BMW has downsized the new M6 – but the good news is that less means more. As with last year’s M5 super-saloon, the charismatic F1-derived 5.0-litre V10 has been replaced with a more mainstream 4.4-litre twin-turbo V8. In the process, though, fuel economy has been improved by 30 percent, and power increased by 10 percent to 552bhp. The new V8’s torque curve is also absolutely flat all the way from 1500 to 5750rpm, dishing up a muscular 502lb ft in the process – 118lb ft more than before.
Is the new BMW M6 as complicated as the old car?
Unlike the previous model, you don’t need a button to access full power either – it’s on tap at all times. The new M6 doesn’t even need launch control to dispatch the 0-62mph sprint in 4.2sec, eclipsing its predecessor by 0.4sec. Not bad, considering its 1850kg heft means it’s gained 140kg on the model it replaces. Maximum speed is restricted to 156mph, but extra money buys an M Driver’s Package, with professional tuition, plus an ECU tweak that lifts the top speed to 191mph. Unless you live in the UK, because that’s not an option for British buyers.
The downsized V8 engine may be less exotic, less extreme and ultimately less involving than the V10, but the direct-injection and twin-turbo unit comes with all the bits that made BMW powerplants famous, including the Valvetronic lift system and double VANOS cam adjusters. It’s difficult not to like, with a soundtrack that ranges from a Wagnerian idle speed to a full-bodied multi-phonic aural climax inspired by Bruckner and Glass. It’s also almost impossible not be knocked out by the torque – it’s like a Muhammad Ali right hook.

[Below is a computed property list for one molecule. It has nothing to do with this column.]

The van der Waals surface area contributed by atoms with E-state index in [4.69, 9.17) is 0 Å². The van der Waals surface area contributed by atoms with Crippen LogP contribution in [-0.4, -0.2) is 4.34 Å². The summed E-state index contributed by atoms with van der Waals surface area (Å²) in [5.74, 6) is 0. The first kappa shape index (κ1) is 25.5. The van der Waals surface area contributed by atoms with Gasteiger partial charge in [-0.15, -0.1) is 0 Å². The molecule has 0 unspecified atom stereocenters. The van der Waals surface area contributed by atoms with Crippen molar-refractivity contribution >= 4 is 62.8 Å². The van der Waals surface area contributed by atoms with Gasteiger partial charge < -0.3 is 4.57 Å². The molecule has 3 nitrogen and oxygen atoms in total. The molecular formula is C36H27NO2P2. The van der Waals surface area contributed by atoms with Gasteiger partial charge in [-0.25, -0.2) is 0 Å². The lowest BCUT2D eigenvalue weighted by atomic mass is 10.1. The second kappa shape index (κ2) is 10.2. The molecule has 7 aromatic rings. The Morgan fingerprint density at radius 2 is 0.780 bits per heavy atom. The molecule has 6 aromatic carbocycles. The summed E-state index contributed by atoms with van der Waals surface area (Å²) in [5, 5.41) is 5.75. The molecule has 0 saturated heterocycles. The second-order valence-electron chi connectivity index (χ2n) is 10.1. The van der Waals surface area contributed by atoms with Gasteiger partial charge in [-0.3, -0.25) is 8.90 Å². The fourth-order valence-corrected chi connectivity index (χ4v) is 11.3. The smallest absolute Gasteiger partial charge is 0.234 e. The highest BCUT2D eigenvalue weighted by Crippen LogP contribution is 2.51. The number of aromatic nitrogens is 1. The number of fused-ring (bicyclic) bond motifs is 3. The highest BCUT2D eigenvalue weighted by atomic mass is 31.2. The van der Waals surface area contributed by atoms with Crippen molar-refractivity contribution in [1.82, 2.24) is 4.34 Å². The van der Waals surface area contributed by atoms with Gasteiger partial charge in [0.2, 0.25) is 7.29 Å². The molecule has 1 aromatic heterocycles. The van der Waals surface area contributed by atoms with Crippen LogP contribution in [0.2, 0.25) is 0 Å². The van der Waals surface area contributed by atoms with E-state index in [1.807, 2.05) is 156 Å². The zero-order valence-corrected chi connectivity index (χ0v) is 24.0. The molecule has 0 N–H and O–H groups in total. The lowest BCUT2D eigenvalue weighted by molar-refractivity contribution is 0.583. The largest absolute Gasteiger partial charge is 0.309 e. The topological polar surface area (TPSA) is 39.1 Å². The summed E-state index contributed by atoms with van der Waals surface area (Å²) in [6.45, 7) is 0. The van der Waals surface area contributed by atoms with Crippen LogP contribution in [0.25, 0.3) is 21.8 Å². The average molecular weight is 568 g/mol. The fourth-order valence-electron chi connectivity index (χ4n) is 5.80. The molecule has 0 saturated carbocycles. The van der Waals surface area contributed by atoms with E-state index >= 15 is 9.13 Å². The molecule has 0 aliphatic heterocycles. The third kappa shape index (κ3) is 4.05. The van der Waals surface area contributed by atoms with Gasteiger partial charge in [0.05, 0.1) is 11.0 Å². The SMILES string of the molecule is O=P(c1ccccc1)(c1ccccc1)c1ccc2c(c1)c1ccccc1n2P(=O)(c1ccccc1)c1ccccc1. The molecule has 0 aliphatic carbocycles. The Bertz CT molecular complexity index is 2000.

Attached to this all-aluminium engine is the M version of the familiar seven-speed dual-clutch transmission that offers a choice of automatic and manual modes. An innovative addition to the drivetrain department is Low Speed Assistance – an auto cruise mode that minimises gearchanges in built-up areas.
Unlike other 6-series models, the M6 eschews the ‘Drive Dynamic Control’ toggle selector in favour of five small buttons grouped around the stubby gear lever, via which the shift speed, throttle/engine/gearbox response, stability control programme, shock absorber setting and steering feedback can be personalised. You can dial-in an individual preference, or group and store two different settings and then activate them via the M buttons on the steering wheel (ie you could have M1 set for comfort, M2 for sporty driving). On top of this, there’s the familiar MDM mode, which gives the stability control system some slack, without turning it off.